Thus, this strategy is not as effective as tolvaptan [21,23] and may
worsen fluid overload in advanced CHF patients with cardio renal
syndrome and diuretic resistance.
HEART FAILURE
DECREASED CARDIAC OUTPUT
Non Pharmacological
Hyponatremia in CHF
INCREASE IN
SYMPATHETIC
RAAS ACTIVATION
INCREASED
ALDOSTERONE
INCREASED NON OSMOTIC AVP RELEASE
INCREASED
ANGIOTENSIN II
DECREASED SODIUM AND WATER
DELIVERY TO THE COLLECTING DUCT
INCREASED THIRST
INCREASED WATER
RETENTION
INCREASED FREE
WATER INTAKE
DECREASED FREE WATER
EXCRETION
HYPONATREMIA
Figure 1: Schematic representation of hyponatremia in CHF.
AVP antagonist, Tolvaptan is another available treatment
modality for hyponatremia in CHF. AVP plays a pivotal role in the
decline of sodium concentration in CHF. AVP antagonist, Tolvaptan
potentiates excretion of electrolyte free water and increases serum
sodium concentration. Tolvaptan has been shown to reduce
body weight, increase urine volume, and increase serum sodium
concentration in patients with CHF. Meta-analytical studies suggest
that tolvaptan is safe, as it does not cause worsening of renal function
or hypotension [15-16]. CHF patients on tolvapatan should not be
placed on fluid restriction. It is also essential to monitor serum sodium
levels every 6-8 hours to avoid rapid correction of hyponatremia [17].
Tolvaptan may confer some mortality benefit in a subgroup of CHF
patients with hyponatremia. However, evidence supporting mortality
benefit is inconsistent 15 [18].
EVEREST trial, a double blind randomized control trial, studied
the use of tolvaptan in patients with worsening CHF. In acute CHF
patients with mild to moderate hyponatremia, tolvaptan use showed
reversal of hyponatremia. Tolvaptan group had an improvement in
serum sodium level of 6.6 mEq/L over 5 days, however, there was no
effect on long term mortality or morbidity [19].
Hypertonic saline with Furosemide has been the mainstay
of treatment of hyponatremia in patients with CHF with fluid
overload. Loop diuretics are preferred because they increase
electrolyte-free water clearance [20]. Addition of loop diuretic
to Angiotensin Converting Enzyme Inhibitors (ACEI) also helps
reverse hyponatremia in CHF patients [21]. This combination of loop
diuretic with ACEI has been effective in moderate hyponatremia due
to improvement in diluting capacity of the kidneys [22]. Though,
hypertonic saline with furosemide is associated with increase in
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Management
of
Ultra-Filtration (UF) is a method of removing fluid from the
vasculature without removal of solutes or electrolytes. This method
was described as early as 1974 to treat volume overload in CHF
patients [24]. Since then several studies have compared UF with
pharmacological therapies in CHF. UF improves congestion, lowers
right atrial and pulmonary capillary wedge pressure, decreases neurohormone levels, corrects hyponatremia, restores diuresis, and reduces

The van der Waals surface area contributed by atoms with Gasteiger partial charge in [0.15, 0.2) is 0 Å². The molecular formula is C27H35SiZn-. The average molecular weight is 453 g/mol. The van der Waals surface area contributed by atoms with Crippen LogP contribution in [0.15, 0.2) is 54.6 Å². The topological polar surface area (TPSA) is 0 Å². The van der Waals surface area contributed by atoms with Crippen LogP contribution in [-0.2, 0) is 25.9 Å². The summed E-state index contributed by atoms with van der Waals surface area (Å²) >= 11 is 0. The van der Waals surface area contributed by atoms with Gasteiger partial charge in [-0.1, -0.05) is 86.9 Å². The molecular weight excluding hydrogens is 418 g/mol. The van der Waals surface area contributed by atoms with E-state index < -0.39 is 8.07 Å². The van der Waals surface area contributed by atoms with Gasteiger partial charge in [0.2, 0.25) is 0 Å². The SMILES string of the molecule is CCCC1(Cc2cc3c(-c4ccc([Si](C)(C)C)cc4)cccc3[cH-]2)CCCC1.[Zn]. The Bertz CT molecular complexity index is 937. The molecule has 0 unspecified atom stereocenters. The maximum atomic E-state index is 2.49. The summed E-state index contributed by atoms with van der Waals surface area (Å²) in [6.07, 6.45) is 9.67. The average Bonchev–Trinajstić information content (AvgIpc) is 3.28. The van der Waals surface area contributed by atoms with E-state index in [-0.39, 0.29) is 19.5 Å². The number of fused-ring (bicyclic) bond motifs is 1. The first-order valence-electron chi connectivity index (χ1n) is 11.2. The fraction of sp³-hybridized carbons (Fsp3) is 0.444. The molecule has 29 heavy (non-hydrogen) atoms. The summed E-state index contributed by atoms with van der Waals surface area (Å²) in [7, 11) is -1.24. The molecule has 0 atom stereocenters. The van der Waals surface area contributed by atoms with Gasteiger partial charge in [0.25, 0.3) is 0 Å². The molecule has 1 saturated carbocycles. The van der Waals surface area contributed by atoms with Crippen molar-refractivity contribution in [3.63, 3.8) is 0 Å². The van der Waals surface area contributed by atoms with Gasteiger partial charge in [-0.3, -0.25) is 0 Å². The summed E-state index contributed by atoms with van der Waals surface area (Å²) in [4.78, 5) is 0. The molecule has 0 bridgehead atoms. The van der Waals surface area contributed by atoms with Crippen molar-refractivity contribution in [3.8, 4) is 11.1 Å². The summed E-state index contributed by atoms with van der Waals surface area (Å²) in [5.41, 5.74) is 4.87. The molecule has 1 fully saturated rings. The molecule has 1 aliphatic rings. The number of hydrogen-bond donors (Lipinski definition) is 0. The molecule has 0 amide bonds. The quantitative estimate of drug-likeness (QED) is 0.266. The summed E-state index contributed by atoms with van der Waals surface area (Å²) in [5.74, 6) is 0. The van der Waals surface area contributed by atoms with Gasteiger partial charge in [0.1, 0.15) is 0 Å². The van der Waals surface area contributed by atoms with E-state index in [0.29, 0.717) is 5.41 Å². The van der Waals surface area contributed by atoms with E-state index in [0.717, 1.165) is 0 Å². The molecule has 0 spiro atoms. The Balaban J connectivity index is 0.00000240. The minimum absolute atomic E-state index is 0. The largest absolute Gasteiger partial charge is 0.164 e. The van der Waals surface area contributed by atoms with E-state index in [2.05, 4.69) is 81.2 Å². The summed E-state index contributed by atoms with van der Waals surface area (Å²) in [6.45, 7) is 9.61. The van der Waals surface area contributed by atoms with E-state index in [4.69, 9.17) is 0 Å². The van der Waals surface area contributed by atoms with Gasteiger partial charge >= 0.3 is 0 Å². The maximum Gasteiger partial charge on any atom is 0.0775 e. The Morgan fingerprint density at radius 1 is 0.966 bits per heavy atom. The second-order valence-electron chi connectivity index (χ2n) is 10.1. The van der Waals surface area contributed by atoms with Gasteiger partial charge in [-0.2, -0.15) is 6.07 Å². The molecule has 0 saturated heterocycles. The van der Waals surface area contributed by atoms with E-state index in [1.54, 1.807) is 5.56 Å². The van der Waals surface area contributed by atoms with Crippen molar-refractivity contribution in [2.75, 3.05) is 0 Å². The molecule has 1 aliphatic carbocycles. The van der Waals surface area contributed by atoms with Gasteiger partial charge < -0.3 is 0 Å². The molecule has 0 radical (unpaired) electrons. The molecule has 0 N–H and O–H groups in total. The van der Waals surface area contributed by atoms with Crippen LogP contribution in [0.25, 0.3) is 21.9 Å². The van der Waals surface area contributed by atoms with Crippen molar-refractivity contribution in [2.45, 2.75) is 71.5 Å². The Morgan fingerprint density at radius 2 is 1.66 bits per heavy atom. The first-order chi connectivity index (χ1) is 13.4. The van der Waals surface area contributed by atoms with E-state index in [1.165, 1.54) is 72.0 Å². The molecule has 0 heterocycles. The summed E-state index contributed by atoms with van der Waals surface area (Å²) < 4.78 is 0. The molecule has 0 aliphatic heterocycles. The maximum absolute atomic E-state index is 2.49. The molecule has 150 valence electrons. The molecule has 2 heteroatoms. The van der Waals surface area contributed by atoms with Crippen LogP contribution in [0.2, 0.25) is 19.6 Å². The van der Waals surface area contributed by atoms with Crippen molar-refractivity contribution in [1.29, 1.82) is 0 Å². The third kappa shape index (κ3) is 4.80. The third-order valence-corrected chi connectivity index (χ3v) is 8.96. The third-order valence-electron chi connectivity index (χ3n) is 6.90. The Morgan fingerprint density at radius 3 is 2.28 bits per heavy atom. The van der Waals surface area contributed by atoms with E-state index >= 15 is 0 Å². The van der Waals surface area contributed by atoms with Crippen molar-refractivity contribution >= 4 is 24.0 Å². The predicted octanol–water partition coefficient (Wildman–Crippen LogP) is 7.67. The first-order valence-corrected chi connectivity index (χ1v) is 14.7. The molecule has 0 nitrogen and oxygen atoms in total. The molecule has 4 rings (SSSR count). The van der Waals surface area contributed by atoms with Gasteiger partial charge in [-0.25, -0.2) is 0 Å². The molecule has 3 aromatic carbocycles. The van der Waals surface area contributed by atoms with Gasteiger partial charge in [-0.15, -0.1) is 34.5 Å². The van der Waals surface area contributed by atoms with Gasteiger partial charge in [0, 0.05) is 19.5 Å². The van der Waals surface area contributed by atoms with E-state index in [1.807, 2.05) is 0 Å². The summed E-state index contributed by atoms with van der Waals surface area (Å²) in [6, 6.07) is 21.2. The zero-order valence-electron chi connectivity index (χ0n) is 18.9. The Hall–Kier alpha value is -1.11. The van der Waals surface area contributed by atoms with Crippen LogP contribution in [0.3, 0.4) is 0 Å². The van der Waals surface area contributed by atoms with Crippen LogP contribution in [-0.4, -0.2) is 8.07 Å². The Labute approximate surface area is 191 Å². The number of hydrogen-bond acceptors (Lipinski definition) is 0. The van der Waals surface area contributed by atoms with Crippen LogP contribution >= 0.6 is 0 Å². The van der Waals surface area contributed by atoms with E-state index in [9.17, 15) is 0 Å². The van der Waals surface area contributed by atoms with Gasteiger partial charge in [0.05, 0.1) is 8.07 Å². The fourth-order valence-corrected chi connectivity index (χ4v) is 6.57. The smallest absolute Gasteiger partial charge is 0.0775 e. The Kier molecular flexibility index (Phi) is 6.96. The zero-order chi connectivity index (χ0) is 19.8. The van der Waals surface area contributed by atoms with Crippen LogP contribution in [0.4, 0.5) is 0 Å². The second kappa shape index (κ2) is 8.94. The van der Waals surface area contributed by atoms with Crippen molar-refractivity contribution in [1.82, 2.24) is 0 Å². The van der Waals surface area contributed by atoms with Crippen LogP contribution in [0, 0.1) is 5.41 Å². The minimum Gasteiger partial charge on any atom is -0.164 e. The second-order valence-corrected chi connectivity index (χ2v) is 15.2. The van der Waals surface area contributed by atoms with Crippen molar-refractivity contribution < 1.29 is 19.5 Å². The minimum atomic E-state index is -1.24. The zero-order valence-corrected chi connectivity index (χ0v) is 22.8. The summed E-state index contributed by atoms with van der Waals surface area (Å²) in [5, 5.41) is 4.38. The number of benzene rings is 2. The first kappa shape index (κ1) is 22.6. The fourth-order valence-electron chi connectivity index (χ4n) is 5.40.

diuretic requirement [23,25]. However, UF has not been shown to
improve CHF related outcomes such as hospital re-admission rate or
mortality.
In the EUPHORIA trial, Coztanzo et al [26] showed that early UF
safely and effectively reduced congestion in Acute Decompensated
Heart Failure (ADHF). In this trial UF was initiated within 4.7 ± 3.5
hours of hospitalization in 20 CHF patients with volume overload
and diuretic resistance (age 74.5 ± 8.2 years; 75% ischemic disease;
ejection fraction 31 ± 15%). UF was initiated at a maximum rate
of 500 cc/h and was continued until euvolemia was achieved and
symptoms resolved. If systolic BP fell to ≤ 80 mm Hg, UF rate was
reduced to 200 cc/h. Re-evaluation was done each hospital day
during hospitalization, at 30 days, and at 90 days. Results showed
that early UF permitted discharge of 60% of the high risk acutely
decompensated CHF patients in ≤ 3 days compared to the ADHERE
study where median CHF hospital length of stay was 4.3 days [27].
In spite of the large amount of fluid removed by UF, there was no
associated worsening of renal failure, electrolyte abnormalities or
symptomatic hypotension. Thus, UF is an effective management
strategy for patients with hyponatremia and ADHF.
UNLOAD trial [28] compared UF with standard intravenous
(IV) diuretic treatment in ADHF patients. This was a multicenter
prospective randomized control trial of 200 ADHF patients (mean
age 63 ± 15 years, with 69% men, 71% had LVEF ≤ 40%). The
duration and rate (maximum 500 ml/h) of fluid removal by UF were
decided by treating physicians. In the UF group, fluid was removed
at an average rate of 241 ml/h for 12.3 ± 12 hours. In the standardcare group, average IV daily diuretic dose during the 48 hours after
randomization was 181 ± 121 mg. At 48 hours, the UF group lost
significantly more weight (5.0 ± 3.1 kg vs. 3.1 ± 3.5 kg; p = 0.001)
and fluid (4.6L vs. 3.3 L; p = 0.001) than the diuretic cohort. Dyspnea
scores did not differ significantly between the two groups. The CHF
readmission rate was significantly lower in the UF group (32% versus
18%; p = 0.037). Neither serum creatinine (baseline 1.5 mg/dl) at
hospital discharge nor length of hospital stay differed between the
treatment groups. No clinically significant changes in serum blood
urea nitrogen, sodium, chloride, and bicarbonate, occurred in either
group.
The findings of significant weight loss and fluid removal without
change in serum creatinine with UF in EUPHORIA and UNLOAD
Austin Intern Med 1(1): id1004 (2016) - Page - 02
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Gandotra C
Table 1: Prognostic implications of hyponatremia in CHF.
Source
Aim
Sample
size
Prevalence of
hyponatremia
Inclusion criteria
Outcome
ESCAPE
2005 [31]